A widespread perception in the restaurant industry is that Black patrons tip less than do White customers. As a result, many waiters and waitresses dislike waiting on tables of Black parties, resist being assigned to serve Blacks, deliver inferior service to those black customers whom they must wait on, and refuse to work in restaurants with a large Black clientele. In turn, these attitudes and behavior reduce Blacks' patronage of table-service restaurants, contribute to discrimination lawsuits against restaurants, increase costs and reduce profits of restaurants with large Black clienteles, and deter restaurant chains from opening units in predominately Black communities. This report draws on the available research to pose and answer questions about race differences in tipping and about what servers, restaurant managers, industry organizations, and restaurant chains could do about those differences.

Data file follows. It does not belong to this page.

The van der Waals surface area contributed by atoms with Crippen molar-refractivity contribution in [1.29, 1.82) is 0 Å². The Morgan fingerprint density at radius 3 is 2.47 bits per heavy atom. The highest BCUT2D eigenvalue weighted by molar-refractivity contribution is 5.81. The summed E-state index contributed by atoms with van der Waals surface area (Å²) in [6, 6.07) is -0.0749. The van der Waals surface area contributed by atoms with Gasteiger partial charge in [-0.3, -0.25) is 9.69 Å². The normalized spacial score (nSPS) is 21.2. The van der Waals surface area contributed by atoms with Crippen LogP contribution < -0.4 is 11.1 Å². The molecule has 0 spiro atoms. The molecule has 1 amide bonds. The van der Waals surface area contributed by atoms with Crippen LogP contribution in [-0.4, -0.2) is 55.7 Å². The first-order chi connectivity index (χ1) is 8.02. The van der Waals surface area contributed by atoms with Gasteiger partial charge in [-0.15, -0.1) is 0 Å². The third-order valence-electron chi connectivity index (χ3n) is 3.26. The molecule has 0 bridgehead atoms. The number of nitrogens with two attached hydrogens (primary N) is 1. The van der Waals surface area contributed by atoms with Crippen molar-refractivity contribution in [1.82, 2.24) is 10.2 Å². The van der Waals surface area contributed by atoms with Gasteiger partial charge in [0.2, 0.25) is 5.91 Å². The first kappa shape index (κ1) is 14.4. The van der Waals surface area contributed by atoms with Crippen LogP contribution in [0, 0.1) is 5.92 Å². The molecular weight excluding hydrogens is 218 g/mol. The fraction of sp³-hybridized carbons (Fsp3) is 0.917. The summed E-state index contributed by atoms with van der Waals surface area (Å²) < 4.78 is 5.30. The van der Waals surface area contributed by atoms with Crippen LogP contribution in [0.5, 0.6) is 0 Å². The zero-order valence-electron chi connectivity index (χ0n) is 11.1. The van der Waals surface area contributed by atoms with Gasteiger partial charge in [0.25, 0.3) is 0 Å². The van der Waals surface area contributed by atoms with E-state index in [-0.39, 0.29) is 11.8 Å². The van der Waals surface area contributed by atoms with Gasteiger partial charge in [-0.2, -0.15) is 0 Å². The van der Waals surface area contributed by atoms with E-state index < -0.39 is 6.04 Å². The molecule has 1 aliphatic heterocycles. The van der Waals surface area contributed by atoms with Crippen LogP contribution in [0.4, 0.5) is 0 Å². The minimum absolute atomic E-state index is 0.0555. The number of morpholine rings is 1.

Lynn, M. (2006). Race differences in tipping: Questions and answers for the restaurant industry [Electronic article]. Cornell Hospitality Report, 6(1), 6-20.